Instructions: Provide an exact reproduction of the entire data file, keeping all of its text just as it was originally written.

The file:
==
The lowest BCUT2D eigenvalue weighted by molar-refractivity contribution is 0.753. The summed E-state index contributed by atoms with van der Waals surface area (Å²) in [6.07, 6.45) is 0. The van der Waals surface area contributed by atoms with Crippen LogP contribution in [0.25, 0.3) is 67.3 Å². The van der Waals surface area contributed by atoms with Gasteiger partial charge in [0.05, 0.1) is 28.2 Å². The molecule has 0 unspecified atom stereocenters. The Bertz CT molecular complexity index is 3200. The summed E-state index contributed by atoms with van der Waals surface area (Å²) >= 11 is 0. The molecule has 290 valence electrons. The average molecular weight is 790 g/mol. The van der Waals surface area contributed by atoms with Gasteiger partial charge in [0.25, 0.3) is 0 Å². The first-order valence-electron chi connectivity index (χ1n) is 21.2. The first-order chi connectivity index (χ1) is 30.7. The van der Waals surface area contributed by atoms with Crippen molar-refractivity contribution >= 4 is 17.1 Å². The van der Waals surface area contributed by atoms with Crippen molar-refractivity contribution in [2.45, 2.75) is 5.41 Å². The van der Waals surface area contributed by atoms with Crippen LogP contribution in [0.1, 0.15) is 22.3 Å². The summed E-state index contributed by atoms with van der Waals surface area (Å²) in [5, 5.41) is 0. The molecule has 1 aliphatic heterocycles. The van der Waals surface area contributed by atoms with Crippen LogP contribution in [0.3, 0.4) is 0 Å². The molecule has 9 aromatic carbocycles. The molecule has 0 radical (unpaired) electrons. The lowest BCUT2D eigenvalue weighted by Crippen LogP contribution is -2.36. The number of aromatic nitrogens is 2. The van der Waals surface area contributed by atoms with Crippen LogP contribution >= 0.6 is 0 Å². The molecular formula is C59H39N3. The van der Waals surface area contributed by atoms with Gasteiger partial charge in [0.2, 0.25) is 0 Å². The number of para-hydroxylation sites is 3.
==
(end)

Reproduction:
The lowest BCUT2D eigenvalue weighted by molar-refractivity contribution is 0.753. The summed E-state index contributed by atoms with van der Waals surface area (Å²) in [6.07, 6.45) is 0. The van der Waals surface area contributed by atoms with Crippen LogP contribution in [0.25, 0.3) is 67.3 Å². The van der Waals surface area contributed by atoms with Gasteiger partial charge in [0.05, 0.1) is 28.2 Å². The molecule has 0 unspecified atom stereocenters. The Bertz CT molecular complexity index is 3200. The summed E-state index contributed by atoms with van der Waals surface area (Å²) >= 11 is 0. The molecule has 290 valence electrons. The average molecular weight is 790 g/mol. The van der Waals surface area contributed by atoms with Gasteiger partial charge in [0.25, 0.3) is 0 Å². The first-order valence-electron chi connectivity index (χ1n) is 21.2. The first-order chi connectivity index (χ1) is 30.7. The van der Waals surface area contributed by atoms with Crippen molar-refractivity contribution >= 4 is 17.1 Å². The van der Waals surface area contributed by atoms with Crippen molar-refractivity contribution in [2.45, 2.75) is 5.41 Å². The van der Waals surface area contributed by atoms with Crippen LogP contribution in [0.1, 0.15) is 22.3 Å². The summed E-state index contributed by atoms with van der Waals surface area (Å²) in [5, 5.41) is 0. The molecule has 1 aliphatic heterocycles. The van der Waals surface area contributed by atoms with Crippen LogP contribution in [0.3, 0.4) is 0 Å². The molecule has 9 aromatic carbocycles. The molecule has 0 radical (unpaired) electrons. The lowest BCUT2D eigenvalue weighted by Crippen LogP contribution is -2.36. The number of aromatic nitrogens is 2. The van der Waals surface area contributed by atoms with Crippen LogP contribution >= 0.6 is 0 Å². The molecular formula is C59H39N3. The van der Waals surface area contributed by atoms with Gasteiger partial charge in [0.2, 0.25) is 0 Å². The number of para-hydroxylation sites is 3.